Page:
The Greatest Movie Ever Sold
WHAT'S IT ABOUT?
Morgan Spurlock investigates product placement in mass-media by funding a documentary on the subject solely through product placement with corporate partners.
IS IT A GOOD MOVIE?
I caught THE GREATEST MOVIE EVER SOLD a few months ago in theaters, and while I thought the premise of the doc was interesting, the film itself kinda petered out after the first half-hour. I still think the idea of examining product placement and corporate sponsors in film is a fascinating idea, and when the film focuses on that, itís fascinating stuff.
Remember the scene in IRON MAN when Tony Stark, having just survived his ordeal in Afghanistan, stops for a Big Mac at Burger King? According to Spurlock, Marvel got big bucks for including this in the film, and from there he examines the way a lot of other films make use of the practice, which has been going on for years. He interviews Brett Ratner, who sees no issue with including advertising in his films, and Peter Berg, who hates it, but admits itís a necessary evil. Quentin Tarantino also weighs in, saying that he never uses it, but wouldnít have a problem as long as it suited the film, and wasnít blatant.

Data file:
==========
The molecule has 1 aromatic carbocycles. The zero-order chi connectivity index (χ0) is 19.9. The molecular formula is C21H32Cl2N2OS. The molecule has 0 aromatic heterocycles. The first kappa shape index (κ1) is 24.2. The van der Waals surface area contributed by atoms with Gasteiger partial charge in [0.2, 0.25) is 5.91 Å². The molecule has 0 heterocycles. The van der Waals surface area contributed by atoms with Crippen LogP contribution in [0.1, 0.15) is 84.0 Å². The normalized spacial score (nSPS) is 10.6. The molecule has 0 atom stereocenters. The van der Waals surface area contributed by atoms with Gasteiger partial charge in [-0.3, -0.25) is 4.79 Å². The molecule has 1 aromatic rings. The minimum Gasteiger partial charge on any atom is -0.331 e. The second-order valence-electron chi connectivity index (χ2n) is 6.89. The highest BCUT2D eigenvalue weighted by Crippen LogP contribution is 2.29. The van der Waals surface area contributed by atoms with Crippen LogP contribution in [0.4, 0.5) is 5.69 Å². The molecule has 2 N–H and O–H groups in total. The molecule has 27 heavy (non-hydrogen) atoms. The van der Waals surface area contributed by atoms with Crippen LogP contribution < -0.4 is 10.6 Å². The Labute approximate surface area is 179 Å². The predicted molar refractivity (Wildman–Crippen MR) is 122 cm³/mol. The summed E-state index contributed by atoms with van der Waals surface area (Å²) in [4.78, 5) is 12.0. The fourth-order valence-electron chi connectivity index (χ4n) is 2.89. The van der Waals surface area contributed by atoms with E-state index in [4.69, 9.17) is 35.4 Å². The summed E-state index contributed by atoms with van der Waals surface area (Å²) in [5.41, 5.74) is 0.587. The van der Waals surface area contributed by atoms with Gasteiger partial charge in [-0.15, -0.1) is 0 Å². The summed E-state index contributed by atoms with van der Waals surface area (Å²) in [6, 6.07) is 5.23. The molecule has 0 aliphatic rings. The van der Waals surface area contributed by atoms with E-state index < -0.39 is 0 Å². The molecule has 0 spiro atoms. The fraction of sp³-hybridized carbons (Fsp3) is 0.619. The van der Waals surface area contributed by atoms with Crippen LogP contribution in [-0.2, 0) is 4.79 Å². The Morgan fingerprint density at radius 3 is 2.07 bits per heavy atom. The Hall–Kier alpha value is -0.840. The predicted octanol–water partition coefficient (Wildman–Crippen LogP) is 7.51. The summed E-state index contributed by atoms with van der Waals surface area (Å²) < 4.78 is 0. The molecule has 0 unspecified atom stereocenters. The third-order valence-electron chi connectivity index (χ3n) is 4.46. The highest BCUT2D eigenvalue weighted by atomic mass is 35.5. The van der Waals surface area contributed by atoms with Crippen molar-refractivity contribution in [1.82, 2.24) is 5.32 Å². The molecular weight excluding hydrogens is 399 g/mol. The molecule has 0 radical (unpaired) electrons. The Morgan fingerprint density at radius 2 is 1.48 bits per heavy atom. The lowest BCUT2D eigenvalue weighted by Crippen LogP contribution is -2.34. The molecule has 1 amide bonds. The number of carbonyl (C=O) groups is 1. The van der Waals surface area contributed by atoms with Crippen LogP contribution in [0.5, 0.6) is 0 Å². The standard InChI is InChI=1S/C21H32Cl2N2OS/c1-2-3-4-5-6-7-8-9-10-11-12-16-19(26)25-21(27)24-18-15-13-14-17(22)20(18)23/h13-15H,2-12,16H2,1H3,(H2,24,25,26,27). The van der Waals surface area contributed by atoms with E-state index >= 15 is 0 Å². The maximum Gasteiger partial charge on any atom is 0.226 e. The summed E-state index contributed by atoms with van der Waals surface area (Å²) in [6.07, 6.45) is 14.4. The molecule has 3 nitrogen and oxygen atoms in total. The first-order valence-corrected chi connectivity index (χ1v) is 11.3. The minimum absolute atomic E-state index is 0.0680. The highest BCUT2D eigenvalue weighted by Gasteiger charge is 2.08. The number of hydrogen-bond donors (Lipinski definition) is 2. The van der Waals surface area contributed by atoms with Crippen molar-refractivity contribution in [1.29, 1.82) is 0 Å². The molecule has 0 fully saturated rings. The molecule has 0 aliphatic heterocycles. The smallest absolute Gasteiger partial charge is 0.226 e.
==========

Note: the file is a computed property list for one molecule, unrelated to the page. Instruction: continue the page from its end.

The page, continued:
This part of the doc is great, but it goes off the rails once Spurlock tries to raise financing for his own documentary from product partners. He never takes a clear stance on whether this practice is good or bad, and as a result the doc is tepid, and ultimately useless. He gets his promo partners, allowing him to complete his doc, which ultimately is little more than him meeting with various promo partners. Ho-hum.
This is a pretty loaded disc for a doc, with commentary by Spurlock and his crew, which is mostly technical, and could have used some input from the corporate sponsors, which would have been more interesting. Next, a fifteen minute At The Sundance Film Festival featurette, which was fun for me to watch, as I was actually at Sundance this year and saw him around town. There's also 2 featurettes that concentrate on the making of Spurlock's fake promos that he uses to hook advertisers, and also a hearty forty-five minutes of deleted scenes . The extras are rounded out by the trailer .
THE GREATEST MOVIE EVER SOLD would make a decent Netflix stream, but other than that, itís skippable. Itís OK, but thereís a better doc to be made about subliminal (and blatant) advertising in film.